Added by Duncan Murray on 10 December 2006
When 'Groundie' Chapman died, I seem to remember his ashes were scattered over the rec from a Royal Navy helicopter. Years later, Frankie Hoy became similarly protective of the No. 1 football pitch!
Added by Rod Bell on 11 December 2006
Hello Duncan, how are you doing? I haven't seen you for years although I have noticed you are pretty active on this site - when I followed a few of the exchanges about the harbour area and some of the boats/ships that have appeared in the various photos. I know you are very keen on sailing and used to see your name in the Ross-shire when I managed to get my hands on it. I take it you are still very much involved with the Yatch Club? Hope you are well.
Added by John Fraser on 11 December 2006
Reference the No.1 football pitch - this was only ever used to play the Navy cup final.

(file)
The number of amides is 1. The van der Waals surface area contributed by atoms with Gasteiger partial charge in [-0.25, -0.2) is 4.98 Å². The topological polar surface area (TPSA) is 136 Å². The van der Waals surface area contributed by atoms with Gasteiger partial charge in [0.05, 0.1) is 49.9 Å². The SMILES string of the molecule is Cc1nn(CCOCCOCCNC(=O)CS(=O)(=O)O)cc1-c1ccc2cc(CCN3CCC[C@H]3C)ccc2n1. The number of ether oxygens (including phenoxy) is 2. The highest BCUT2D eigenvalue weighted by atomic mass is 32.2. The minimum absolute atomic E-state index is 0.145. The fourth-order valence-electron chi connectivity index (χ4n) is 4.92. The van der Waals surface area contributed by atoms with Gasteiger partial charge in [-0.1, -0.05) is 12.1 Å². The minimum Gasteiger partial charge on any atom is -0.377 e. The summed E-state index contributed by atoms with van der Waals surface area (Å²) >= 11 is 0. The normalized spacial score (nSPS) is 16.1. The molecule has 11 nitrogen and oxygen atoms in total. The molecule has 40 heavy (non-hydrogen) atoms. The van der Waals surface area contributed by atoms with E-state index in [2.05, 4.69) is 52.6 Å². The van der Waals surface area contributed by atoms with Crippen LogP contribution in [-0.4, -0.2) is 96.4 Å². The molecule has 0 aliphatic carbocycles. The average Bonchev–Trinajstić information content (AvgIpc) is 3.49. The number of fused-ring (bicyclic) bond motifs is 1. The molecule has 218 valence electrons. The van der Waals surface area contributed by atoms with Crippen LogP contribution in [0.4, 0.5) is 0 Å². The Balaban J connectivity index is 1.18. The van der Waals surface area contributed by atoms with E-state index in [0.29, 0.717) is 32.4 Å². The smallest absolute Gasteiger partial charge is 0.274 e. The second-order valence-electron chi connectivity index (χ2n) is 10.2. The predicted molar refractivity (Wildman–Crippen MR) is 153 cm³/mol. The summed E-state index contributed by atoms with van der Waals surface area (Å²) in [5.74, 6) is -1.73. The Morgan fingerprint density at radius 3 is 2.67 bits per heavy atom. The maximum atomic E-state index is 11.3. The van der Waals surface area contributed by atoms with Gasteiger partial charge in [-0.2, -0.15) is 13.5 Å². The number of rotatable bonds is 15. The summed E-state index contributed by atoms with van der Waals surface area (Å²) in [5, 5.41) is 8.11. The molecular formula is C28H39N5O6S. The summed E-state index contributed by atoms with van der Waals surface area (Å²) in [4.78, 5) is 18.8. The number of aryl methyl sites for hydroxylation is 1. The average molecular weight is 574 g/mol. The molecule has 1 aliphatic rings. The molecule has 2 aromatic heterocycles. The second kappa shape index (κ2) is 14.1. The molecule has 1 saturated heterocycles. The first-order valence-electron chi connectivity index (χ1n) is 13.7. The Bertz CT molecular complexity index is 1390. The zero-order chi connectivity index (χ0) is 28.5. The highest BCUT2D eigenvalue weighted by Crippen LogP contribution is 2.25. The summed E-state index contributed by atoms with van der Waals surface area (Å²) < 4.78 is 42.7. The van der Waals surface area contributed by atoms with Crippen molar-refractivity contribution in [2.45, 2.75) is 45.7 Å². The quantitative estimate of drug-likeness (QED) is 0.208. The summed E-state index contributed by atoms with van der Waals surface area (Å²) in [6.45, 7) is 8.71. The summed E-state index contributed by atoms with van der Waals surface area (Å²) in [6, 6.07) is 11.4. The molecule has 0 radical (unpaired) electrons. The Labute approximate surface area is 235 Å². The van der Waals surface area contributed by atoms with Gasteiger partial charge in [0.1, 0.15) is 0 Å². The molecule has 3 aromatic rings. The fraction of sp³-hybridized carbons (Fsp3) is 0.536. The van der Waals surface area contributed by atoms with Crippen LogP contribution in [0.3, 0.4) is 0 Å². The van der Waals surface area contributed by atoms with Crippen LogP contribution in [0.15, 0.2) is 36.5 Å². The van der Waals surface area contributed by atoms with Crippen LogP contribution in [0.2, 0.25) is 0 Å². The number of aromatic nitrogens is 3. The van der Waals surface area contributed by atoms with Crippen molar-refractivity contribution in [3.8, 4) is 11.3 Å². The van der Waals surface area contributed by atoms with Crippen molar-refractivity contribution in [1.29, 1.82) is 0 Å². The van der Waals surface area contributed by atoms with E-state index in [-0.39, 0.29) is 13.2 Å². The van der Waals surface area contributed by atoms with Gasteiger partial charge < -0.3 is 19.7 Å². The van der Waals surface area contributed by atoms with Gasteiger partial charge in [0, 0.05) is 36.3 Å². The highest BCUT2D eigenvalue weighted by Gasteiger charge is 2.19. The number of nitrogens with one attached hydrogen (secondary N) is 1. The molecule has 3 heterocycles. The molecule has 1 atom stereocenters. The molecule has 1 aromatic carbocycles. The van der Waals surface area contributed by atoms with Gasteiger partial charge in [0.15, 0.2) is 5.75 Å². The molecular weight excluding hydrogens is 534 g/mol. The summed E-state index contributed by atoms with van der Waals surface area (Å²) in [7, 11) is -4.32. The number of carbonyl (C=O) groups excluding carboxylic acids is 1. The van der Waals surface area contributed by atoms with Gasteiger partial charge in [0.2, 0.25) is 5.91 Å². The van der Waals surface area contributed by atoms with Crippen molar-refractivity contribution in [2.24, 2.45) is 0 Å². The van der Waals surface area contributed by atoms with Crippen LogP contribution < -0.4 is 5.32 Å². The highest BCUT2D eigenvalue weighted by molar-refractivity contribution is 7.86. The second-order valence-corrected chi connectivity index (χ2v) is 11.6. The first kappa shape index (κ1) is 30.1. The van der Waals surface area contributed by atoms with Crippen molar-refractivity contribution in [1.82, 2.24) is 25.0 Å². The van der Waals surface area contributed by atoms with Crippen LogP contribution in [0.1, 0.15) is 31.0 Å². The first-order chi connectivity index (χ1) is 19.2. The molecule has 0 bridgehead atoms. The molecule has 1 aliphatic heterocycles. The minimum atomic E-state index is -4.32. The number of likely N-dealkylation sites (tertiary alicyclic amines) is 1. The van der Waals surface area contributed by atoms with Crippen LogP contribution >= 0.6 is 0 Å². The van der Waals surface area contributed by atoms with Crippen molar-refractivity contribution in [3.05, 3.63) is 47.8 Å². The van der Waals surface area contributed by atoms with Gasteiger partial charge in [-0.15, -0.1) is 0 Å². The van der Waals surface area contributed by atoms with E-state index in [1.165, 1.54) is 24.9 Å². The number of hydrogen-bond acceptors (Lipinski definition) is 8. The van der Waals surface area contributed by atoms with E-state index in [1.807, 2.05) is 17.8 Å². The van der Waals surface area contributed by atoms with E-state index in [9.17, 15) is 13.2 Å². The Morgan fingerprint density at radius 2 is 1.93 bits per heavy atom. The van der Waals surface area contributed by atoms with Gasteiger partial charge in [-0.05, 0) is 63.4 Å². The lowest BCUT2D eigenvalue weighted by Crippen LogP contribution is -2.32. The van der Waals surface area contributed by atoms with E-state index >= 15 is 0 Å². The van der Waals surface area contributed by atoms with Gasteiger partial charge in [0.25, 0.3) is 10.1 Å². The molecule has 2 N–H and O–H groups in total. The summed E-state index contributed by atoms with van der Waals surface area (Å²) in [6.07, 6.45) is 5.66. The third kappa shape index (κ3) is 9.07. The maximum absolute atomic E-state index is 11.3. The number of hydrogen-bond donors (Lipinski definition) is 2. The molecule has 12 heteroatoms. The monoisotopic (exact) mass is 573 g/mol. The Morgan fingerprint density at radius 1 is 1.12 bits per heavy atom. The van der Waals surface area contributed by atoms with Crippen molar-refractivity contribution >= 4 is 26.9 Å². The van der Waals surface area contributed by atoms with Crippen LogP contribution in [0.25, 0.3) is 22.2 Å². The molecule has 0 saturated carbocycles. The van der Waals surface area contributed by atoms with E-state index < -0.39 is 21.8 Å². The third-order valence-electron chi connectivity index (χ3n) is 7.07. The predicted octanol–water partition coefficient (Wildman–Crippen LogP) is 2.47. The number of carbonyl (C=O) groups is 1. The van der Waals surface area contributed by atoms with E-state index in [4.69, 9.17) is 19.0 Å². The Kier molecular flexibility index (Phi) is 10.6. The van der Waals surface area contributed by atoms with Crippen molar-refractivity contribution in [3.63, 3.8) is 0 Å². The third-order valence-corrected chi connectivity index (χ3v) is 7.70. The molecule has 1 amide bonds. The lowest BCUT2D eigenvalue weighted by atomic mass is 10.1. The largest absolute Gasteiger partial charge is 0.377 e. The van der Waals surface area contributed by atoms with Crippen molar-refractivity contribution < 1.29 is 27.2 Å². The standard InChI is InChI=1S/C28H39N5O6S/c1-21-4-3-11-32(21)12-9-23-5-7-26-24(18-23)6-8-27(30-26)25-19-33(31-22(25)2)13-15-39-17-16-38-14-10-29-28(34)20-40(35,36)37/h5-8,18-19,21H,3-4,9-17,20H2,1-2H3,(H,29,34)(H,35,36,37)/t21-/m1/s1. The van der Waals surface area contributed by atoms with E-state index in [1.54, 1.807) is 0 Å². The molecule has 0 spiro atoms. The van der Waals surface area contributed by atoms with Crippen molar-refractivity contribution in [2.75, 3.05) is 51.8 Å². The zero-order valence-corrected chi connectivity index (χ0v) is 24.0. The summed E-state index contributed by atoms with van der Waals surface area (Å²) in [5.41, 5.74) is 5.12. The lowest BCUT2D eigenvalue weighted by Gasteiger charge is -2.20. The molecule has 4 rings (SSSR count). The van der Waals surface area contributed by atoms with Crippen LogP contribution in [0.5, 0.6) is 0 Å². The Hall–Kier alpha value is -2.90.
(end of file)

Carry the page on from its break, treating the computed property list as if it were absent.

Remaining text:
Added by Doug Will on 12 December 2006
The ships are pre-dreadnought battleships, but I can't tell the class from the pic. It's possible they are the King Edward VII class ships of the 3rd Battle Squadron, which were based at Cromarty at times in the first two years of war, along with the 1st Battle Cruiser Squadron among others. I found this site through research I am conducting for two books I am writing on the war at sea 1914-18 (one a novel, the other non-fiction) so if anyone has any information or anecdotes I would be very glad to hear from you! Thanks, Matt
Added by Matt Willis on 13 February 2007
John, your description of Invergordon when the fleet was in is so good it brings back many memories of those times. Bill, Harry and others - it wasn't only boys that "Groundie " chased off his pitches!!!! Those really were good old days. When I tell my four daughters of all those times they think I had a great childhood. They are right.....not much money but great fun!
Added by Rosalie Graham now Samaroo on 22 February 2007